Information alert

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This information is for patients who have attended the emergency department with an undisplaced or minimally displaced fracture (broken bone) at the base of your 5th metatarsal.

‘Undisplaced’ means that the broken bone is not out of place.

‘Minimally displaced’ means that the broken bone is not significantly out of place.

Routine follow up is not usually needed for these injuries. The information below provides advice on how to care for your injury and what to expect with your recovery.

Managing pain and swelling

Your injured foot may be swollen. Swelling is often worse at the end of the day or when your foot is hanging down. Resting and elevating the injured foot (with your ankle raised above the level of your hips if possible) will help reduce swelling. Pillows or a stool can be used to keep the foot up. You can take simple pain killers (such as paracetamol) as prescribed. Avoid regular use of non-steroidal anti-inflammatory drugs such as ibuprofen or naproxen.

Cold pack/Ice pack

An ice pack can provide short term pain relief and reduce swelling. If you do not have an ice pack, you can make one by putting ice in a plastic bag and then wrapping this in a clean, damp towel. Apply the ice pack to the sore area for up to 15 minutes, a maximum of 4 times a day, using a clean towel each time. Do not apply the ice pack directly to your skin.


  • Do not use ice if you have poor circulation, or problems with sensation
  • Beware of putting ice over your finger tips and toes
  • Do not leave ice on for too long as it can burn or reduce your circulation
  • Check the skin regularly.


You can take your weight through the foot as comfort allows, wearing the aircast boot if one was given to you in the emergency department. You should wear the boot when you are walking, you do not need to wear the boot at rest. You should remove your boot when you are sleeping.

You can start to wean out of the boot as pain allows. You may find it more comfortable to wear a stiff soled walking shoe or a trainer when you stop wearing the boot.

Early movement of the ankle and foot is important to promote circulation and reduce the risk of developing a DVT (blood clot in the leg).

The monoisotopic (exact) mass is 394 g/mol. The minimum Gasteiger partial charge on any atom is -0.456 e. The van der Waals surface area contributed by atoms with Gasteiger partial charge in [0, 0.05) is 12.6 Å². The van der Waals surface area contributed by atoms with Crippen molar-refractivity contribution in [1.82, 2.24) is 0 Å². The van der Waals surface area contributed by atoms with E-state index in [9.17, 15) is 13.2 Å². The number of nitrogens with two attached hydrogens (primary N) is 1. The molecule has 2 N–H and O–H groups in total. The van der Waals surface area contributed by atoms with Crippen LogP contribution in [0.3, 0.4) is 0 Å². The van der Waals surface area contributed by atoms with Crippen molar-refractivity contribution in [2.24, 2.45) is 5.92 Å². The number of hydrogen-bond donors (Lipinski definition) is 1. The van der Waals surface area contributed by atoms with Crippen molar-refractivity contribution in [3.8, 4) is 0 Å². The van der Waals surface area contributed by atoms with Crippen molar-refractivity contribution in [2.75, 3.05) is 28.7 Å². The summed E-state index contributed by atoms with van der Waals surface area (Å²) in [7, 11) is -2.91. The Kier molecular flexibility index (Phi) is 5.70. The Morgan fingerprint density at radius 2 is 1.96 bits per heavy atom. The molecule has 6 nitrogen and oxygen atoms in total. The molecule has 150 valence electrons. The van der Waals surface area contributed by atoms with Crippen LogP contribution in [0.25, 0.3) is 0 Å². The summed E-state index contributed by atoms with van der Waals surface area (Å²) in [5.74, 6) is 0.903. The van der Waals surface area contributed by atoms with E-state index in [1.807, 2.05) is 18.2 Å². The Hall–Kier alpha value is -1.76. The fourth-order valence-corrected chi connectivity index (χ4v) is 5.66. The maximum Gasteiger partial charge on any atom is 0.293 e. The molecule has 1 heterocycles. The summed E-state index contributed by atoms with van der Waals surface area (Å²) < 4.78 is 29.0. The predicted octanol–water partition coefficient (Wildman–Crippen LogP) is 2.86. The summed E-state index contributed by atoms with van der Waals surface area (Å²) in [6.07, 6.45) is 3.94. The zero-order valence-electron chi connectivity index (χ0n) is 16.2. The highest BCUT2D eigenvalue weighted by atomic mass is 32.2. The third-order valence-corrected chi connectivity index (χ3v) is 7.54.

Exercises can help the healing process and ensure your ankle and foot do not become too stiff. You can repeat the gentle ankle and foot range-of-movement exercises provided in this leaflet, as comfort allows, 3-4 times a day over the first 6 weeks following your injury.

If you have increased pain or worsening symptoms, you should stop the exercise and seek further advice from your doctor.

Ankle and foot exercises

Each exercise can be completed 5-10 times, as comfort allows. In a seated position, or when resting in bed, with your legs outstretched in front of you, make sure your heels are not in contact with any surface. Point your foot up and down within a comfortable range of movement. When comfortable, you can gently bend and straighten your toes as pain allows.


This type of injury normally takes about 6 weeks to heal. In some cases, pain and swelling can be ongoing for 3 months. Smoking and regular non-steroidal anti-inflammatory drugs (such as Brufen, Naproxen or Diclofenac) can delay healing and should be avoided. For advice on stopping smoking please refer to the following website or discuss this with your GP.

At 6-12 weeks

You can begin to resume normal, day-to-day activities but should be guided by any pain you experience. Heavy tasks and long walks may still cause some discomfort and swelling. You may return to non-impact exercises such as cycling at 6 weeks, and impact exercises from 12 weeks, or earlier if comfortable. If you are experiencing ongoing pain and swelling at this stage, please seek medical advice from your GP.

UCLH Fracture Clinic
Tel: 020 3447 5042
Switchboard: 020 3456 7890
Extension: 75042
Address: Fracture Clinic,
Trauma & Orthopaedics,
Surgical Specialities Division,
Ground Floor Central,
250 Euston Road, London,

Page last updated: 03 May 2024

Review due: 01 February 2025